More Disasters of Electric Deregulation

While debate continues in Lansing over the future of energy policy in Michigan, it’s important to remember the lessons from other states that have experimented with electric deregulation and failed.

These same problems – higher rates, loss of control, and less reliability – await Michigan if we allow out-of-state companies to control Michigan’s energy future.

Higher Rates

Deregulating electricity markets is often touted as a way to encourage competition and bring down costs. But examples from across the country highlight that costs often skyrocket due to price manipulation and reliability issues.

For example, from 2006 – 2007, New Yorkers paid an estimated $4 billion more for electricity than they would have without deregulation. At fault were out-of-state electric companies using aggressive and manipulative marketing tactics to confuse ratepayers into switching suppliers, and then lining their corporate pockets with the profits as consumers’ rates skyrocketed.

One of those companies, Texas-based Ambit Energy, is also a provider in Michigan and is urging Lansing to further deregulate our electricity market.  Our legislators should be very wary.

Loss of control

Montana is a tragic example of what happens when state utilities cede control of their facilities to out-of-state interests.

After lobbying the state legislature to deregulate, Montana Power Company, the state’s only Fortune 500 Company that had been providing the lowest energy rates in the country, sold its energy assets to two out-of-state companies:

The results were disastrous. Pennsylvania Power and Light sent the energy generated in Montana to other markets, leaving Montanans with limited supply and much higher rates.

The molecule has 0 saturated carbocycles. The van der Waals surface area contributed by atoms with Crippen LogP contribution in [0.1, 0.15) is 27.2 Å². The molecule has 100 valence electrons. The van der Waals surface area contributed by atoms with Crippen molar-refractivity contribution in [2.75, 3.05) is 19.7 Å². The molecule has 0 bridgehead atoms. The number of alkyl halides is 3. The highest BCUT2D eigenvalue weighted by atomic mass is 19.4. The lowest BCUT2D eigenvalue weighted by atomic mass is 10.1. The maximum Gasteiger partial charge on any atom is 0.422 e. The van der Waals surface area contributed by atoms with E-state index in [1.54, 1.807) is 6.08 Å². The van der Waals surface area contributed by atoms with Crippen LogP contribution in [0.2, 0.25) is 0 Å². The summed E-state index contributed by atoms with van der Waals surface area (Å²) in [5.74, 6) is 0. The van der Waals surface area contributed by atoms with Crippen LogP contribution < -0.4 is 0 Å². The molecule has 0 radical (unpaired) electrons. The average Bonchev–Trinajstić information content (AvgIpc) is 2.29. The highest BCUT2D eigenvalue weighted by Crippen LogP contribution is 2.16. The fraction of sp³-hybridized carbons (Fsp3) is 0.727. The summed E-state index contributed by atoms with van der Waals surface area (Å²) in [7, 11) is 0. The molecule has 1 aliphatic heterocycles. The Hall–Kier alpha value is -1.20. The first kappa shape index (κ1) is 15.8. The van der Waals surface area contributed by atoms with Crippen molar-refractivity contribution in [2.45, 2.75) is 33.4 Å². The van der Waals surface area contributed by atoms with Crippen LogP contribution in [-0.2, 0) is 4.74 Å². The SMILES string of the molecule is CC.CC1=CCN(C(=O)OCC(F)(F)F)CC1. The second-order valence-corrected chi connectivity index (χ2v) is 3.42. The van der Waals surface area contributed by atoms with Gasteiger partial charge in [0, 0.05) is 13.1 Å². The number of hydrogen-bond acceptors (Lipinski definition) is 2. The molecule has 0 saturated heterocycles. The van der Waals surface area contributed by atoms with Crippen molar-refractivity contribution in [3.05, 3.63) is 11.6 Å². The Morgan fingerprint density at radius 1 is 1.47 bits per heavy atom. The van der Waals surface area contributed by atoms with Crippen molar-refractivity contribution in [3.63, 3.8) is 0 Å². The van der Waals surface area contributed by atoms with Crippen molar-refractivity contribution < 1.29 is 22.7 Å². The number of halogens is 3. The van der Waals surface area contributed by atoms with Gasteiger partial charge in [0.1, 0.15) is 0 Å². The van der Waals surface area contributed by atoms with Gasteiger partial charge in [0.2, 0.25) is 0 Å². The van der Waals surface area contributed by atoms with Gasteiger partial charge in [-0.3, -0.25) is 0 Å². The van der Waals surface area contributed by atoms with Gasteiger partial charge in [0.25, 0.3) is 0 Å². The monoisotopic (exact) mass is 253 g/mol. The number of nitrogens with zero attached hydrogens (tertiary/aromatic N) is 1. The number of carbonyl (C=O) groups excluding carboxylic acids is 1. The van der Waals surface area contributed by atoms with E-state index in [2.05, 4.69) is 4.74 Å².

Less Reliability

Ohio faces a looming reliability threat – the result of a nasty combination of deregulation and power plant retirements. The state has already retired 4,000 megawatts of production and is set to retire 6,500 more megawatts.  However, thanks to electric deregulation, the funding for replacing these plants is just not there. 

As Michigan will be forced to retire nine coal-fired power plants in 2016, and 20 power plants by 2020, the outlook for us could be grimly similar if the problems with electric deregulation aren’t addressed.  A total of 100 coal-fired power plants will likely be retired throughout the Midwest in 2016, so we simply must not find ourselves in a situation where we are dependent on energy from other states.

Regulation is Key

The secret to avoiding these pitfalls is not a secret at all. Well-regulated utilities can provide Michigan with reliable and affordable electricity, as well as providing innovative solutions to replace coal-fired generation.

Have you taken action to urge Lansing to put forth a smart, comprehensive energy policy to secure Michigan’s energy future?  If not, send a quick message today!